|Royal Poobagh Muammar Gaddafi|
For years we told ourselves that we, unlike some other nations, resisted getting our armed forces into messy wars. We preferred “police actions” and other peacekeeping roles.
Then some of our reputation got more than a little tarnished in Somalia and then Rwanda didn’t go well. Some of our military brass started telling Canadians we were kidding ourselves if we didn’t think our overseas military roles were a real shooting wars.
We managed to stay the hell out of Iraq thanks to Jean Chretian’s stubbornness but then, along came Afghanistan and in we jumped.
The government liked to characterize our involvement as being about building roads and getting girls into schools, but in the process, we managed to lose 156 mostly young men and women soldiers, one diplomat, two aid workers and one journalist.
Although our role in Afghanistan has shifted but our troops are still in harm’s way which seems quite absurd considering President Hamid Karzai’s recent statement that coalition forces remain in the country “for their own purposes, for their own goals and they are using our soil for that.” He probably isn't so wrong so what the hell are we doing there?
We have a Defence Minister who loves to play dress-up, American style, in his military outfits and a Prime Minister who too, loves to be photographed in a helmet and flak jacket, no matter how nerdy it makes him look.
We have moved from a government reluctantly bowing to international pressure to get involved to one eager to step to the front of the line.
Muammar Gaddafi, well known as when one of the world’s most notorious dictators, had been propped up by Western business, including one of our most high profile of Canadian companies, Suncor (Petro-Canada) worked in Libya for years and hardly for altruistic reasons. There was big money to be made. No one in Ottawa seemed to mind a bit.
When things began to go even more sideways that usual in the Arab world and Gaddafi resisted reform with bullets, Canada was one of the first in line, sending a Naval vessel soon followed by fighter jets.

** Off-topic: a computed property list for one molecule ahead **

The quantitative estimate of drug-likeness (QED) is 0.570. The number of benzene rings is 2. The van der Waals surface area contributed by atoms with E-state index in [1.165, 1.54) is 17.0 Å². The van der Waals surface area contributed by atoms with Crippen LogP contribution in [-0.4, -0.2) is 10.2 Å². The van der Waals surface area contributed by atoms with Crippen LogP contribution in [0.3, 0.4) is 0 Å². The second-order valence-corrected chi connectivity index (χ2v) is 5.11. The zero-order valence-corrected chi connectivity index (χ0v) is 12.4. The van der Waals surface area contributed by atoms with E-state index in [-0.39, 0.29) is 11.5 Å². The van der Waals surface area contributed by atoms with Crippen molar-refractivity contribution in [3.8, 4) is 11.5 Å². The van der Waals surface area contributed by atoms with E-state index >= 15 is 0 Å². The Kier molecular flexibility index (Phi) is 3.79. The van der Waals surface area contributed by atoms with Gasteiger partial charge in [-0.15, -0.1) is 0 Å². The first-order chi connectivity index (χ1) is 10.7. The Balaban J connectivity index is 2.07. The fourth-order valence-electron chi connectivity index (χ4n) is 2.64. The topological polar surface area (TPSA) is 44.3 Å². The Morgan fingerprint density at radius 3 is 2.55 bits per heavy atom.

I never quite understood how we made the switch do quickly but I am willing to bet that Harper saw this as a quick and dirty little engagement which would see the dictator move off into exile somewhere a few short weeks after it started. I think he figured it would look good in his ratings at home. He was probably right on that count.
However, politicians never seem to learn that often these little wars can take a bad turn when you least expect. So here we are, a few months in and Gaddafi or as he likes to be called, “The Guide of the First of September Great Revolution of the Socialist People’s Libyan Arab Jamahiriya” is still in Tripoli, as large as life.
Canada’s engagement in Libya which was, and still officially is, to protect civilians – wink wink, nod nod – has been extended by an almost unanimous vote in the House of Commons. Despite the politician’s support for Canada’s continued role a Globe & Mail poll suggested that 71% of Canadians feel that our mission should not be extended there.
NATO forces have now bombed rebel (the official good guys) at least three times by mistake and late last week bombed an apartment complex in Tripoli killing nine people including two children.
NATO won’t say what country’s aircraft were involved in the raid which killed the civilians, with good reason. Knowing that your country’s aircraft were involved in that misdirected bombing never would play well at home and NATO countries desperately need support from their citizenry.
When a country gets involved in regime change like it or not they are involved in putting together the government which replaces the one you helped depose, no matter what rag tag group step up to the plate. I don’t think Harper thought much about it but like that retail saying goes, “You break it. It’s yours.”
So, we are in the game, won’t get out soon. Like it or not, Canada will be involved with Libya for a good long time.